The costly mistake most email marketers make

In my speeches and client visits, I regularly preach that email needs to give more than take. That means marketers need to go beyond using email to hit the numbers and push products and services. Make it meaningful, unique and, above all, relevant to the recipient. Those key ingredients should be part of the desired customer relationship formula. Yes, they are all buzzwords but ones that should direct all aspects of your email program.

BrightWave Marketing  examined a rarely visited but key component of the "right email mix"; the reply to feature of broadcast and targeted email campaigns. Our goal was to find out what happens when we replied to permission-based emails from an array of disparate companies that fill our inbox with special offers, business-oriented services, purchase confirmations, industry newsletters, and of course, free shipping.

A week's worth of replying to commercial opt-in email messages reveals a great deal about how companies treat (or mistreat as it appears) their subscribers. We received over 40 opt-in emails from a wide range of companies, both big and small. These included B2B emails, industry newsletters, consumer-oriented promotional emails and even a presidential candidate's campaign newsletter.

The results were shocking. The perception that email is an easy one-to-one communications tool may be the problem, as most companies evaluated could not close the communications loop or even receive responses from their subscribers, much less reply to them.

Some highlights:

We only received six actual human replies out of 41 replies to emails we signed up for. The responses were received within 24 hours and sufficiently answered the questions posed in the replies. While we won't reveal the companies that failed to reply, we will give a pat on the back to the companies that did respond, as they are a diverse lot reflecting the nature of the emails we replied to.

  • Sam's Club -- the giant warehouse unit of Wal-Mart.
  •  Slatin Report -- a commercial real estate newsletter. 
  •  Thin Data -- an Email Service Provider. (It should be noted other ESP's newsletters were replied to but alas, we received no responses.)
  •  Thrillist -- a daily email geared towards men: think Daily Candy for men. (It should be noted here that not only did we get a prompt reply, but we got it from the CEO.)
  •  Zoo Atlanta -- one of the nation's top zoos. (This organization shall receive the quickest reply award as we received a reply six minutes after we replied to its email newsletter.)
  •  UPromise -- a savings network for parents to save money for their children's college education. (The company immediately sent an auto reply saying it would reply within 24 hours, and it did.) 

Three replies were automated messages; two of them stated that the email address did not receive replies while one auto reply said we should expect a response within 24 hours (which we did).

Six replies immediately bounced. These were direct inquiries upon receiving the emails and were questions that related to the desired action/purpose of the email. For example, one email was from a major airline confirming a transaction and highlighted hotel and rental car offers. Our reply was asking about the rental cars and it bounced immediately. This is certainly not a very effective cross promotional effort in our book.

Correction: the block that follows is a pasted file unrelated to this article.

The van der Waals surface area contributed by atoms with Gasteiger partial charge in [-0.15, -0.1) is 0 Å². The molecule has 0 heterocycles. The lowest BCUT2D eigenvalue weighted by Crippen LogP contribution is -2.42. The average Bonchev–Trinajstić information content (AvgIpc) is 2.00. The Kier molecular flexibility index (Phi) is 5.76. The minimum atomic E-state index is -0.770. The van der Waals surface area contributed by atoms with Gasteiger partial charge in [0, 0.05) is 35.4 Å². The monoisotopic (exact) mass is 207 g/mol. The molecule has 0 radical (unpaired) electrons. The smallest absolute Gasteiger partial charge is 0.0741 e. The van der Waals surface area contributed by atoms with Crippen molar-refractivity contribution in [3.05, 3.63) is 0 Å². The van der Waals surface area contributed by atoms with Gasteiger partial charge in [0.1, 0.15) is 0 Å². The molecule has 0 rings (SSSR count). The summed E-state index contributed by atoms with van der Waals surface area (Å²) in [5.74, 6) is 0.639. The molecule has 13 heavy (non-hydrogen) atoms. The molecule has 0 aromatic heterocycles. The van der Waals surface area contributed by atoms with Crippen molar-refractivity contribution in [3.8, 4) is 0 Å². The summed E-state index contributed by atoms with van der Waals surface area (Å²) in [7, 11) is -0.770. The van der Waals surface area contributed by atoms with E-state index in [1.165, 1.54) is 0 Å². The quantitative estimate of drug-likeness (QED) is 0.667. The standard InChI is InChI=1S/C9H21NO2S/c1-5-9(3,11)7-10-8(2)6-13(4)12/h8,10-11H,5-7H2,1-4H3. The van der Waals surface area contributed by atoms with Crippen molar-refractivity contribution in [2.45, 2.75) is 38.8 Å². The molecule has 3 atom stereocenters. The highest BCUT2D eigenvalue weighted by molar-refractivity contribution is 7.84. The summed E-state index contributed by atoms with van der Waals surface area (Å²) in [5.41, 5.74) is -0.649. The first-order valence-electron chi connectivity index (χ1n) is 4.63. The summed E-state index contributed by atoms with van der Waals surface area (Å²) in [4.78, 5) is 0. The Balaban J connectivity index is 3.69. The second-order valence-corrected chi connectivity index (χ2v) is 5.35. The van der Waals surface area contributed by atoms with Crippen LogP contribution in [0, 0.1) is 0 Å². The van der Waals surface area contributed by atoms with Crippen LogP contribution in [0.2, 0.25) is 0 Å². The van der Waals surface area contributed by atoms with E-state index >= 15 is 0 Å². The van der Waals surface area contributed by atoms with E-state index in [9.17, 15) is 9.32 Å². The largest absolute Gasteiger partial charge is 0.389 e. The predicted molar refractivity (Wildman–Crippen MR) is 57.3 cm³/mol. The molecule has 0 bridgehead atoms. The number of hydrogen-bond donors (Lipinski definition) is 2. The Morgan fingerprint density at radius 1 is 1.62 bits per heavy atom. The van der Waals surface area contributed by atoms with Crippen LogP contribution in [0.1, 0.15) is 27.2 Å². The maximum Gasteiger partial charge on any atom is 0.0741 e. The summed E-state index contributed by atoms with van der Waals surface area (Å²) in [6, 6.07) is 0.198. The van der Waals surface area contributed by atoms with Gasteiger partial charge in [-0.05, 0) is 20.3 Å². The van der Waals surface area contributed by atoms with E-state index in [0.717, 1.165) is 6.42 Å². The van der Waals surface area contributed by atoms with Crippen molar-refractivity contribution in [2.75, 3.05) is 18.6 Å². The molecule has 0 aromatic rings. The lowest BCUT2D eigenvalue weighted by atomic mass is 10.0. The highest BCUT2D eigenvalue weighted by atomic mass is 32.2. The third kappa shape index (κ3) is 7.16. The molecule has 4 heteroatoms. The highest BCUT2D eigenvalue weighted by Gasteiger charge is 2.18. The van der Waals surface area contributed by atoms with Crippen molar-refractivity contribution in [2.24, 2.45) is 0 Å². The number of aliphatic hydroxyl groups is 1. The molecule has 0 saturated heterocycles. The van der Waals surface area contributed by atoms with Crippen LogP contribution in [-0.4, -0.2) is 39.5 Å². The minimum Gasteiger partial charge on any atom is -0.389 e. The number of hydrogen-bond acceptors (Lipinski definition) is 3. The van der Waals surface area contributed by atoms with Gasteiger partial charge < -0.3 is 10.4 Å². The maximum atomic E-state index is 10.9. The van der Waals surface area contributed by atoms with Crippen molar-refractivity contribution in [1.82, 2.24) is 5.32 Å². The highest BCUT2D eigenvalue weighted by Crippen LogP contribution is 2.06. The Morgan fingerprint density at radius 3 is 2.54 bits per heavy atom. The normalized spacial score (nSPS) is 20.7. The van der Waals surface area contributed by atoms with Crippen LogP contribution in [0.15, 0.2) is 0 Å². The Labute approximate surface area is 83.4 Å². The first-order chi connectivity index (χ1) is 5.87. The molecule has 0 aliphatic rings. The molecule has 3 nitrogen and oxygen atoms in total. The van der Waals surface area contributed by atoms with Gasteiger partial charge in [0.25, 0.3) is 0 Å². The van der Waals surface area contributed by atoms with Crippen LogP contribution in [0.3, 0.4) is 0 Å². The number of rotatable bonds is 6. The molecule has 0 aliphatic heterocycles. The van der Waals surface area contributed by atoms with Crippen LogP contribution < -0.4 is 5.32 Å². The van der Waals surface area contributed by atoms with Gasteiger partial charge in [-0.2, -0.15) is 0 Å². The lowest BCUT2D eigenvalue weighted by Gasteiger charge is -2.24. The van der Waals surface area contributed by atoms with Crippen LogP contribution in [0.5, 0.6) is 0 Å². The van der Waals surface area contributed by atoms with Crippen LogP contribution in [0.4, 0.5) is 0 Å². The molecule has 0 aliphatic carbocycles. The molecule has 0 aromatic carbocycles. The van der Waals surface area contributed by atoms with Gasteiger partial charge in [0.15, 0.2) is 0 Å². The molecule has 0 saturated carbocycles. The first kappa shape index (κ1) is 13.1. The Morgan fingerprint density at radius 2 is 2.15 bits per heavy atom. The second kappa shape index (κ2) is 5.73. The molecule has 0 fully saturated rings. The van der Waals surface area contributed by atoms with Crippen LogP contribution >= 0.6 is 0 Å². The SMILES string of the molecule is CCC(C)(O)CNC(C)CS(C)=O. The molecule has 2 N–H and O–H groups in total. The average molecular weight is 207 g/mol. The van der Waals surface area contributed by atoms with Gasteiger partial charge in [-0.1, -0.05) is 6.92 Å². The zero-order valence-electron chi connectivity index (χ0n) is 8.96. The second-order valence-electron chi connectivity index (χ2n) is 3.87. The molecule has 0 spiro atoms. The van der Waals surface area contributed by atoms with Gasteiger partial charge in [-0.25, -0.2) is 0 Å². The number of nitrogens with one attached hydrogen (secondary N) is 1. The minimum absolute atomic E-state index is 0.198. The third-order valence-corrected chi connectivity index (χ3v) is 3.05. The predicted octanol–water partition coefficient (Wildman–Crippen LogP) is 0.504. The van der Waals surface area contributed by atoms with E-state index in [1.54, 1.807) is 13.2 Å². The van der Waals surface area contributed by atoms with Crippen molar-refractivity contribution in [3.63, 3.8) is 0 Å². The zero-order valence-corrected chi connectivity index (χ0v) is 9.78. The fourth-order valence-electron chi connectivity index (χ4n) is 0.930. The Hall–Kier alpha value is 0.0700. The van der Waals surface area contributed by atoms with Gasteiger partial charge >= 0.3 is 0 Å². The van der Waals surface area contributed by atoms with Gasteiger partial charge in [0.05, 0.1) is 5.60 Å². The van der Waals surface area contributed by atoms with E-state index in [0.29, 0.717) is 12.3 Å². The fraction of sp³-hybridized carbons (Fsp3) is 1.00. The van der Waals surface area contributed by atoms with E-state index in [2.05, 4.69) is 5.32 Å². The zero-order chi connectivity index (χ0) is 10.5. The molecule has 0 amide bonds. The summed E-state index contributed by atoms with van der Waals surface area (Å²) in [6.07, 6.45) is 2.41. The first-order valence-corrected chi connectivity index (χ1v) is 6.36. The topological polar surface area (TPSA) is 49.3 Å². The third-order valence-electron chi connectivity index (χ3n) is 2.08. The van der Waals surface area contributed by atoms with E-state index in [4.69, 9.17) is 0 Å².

We never received any type of response from the remaining 26 emails to which we replied. Interestingly, some of the email addresses that were displayed upon hitting the reply button hinted at our fate, although none mentioned that replies would not be answered anywhere in the body of the email. These included notread@companyx.com and nonhuman@companyz.com. On the other hand, one reply email address was email.service@companyz.com but we found that address proved to be in name only as no reply was received.

How to avoid this?
The first place to start is to identify where replies go and audit this process from the subscriber side. Most email managers may not be able to tell you what happens during a response and this appears to be a major problem.

We know from strategic engagements that this is often the case as many in-depth operational reviews have revealed an information black hole when it comes to knowing where any replies go and who handles them.

What may be lurking?
First and foremost, CAN-SPAM-required unsubscribe requests are likely in the batches of replies that each email campaign receives. If these requests bounce or don't get received and removed, you may be violating the law. Ironically, one email newsletter we asked to be unsubscribed from featured content about email best practices.

What may grab more marketers' attention are the missed sales opportunities occurring when replies to emails go unanswered. More than 25 percent of our replies that received no response were requesting more information on a product or service. Not everyone will complete the action you desire, such as clicking on the "buy now" button, so this is simply an inexcusable way to let revenue disappear.

If email truly wants to take a place at the big boy's marketing table, marketers will need to ensure their campaigns are designed and executed from the subscriber's side, going beyond the send button and sales and marketing point of view. Let's hope this information opens some eyes.

G. Simms Jenkins is founder and principal of BrightWave Marketing, an Atlanta-based email marketing and customer relationship services firm. Read full bio.

 

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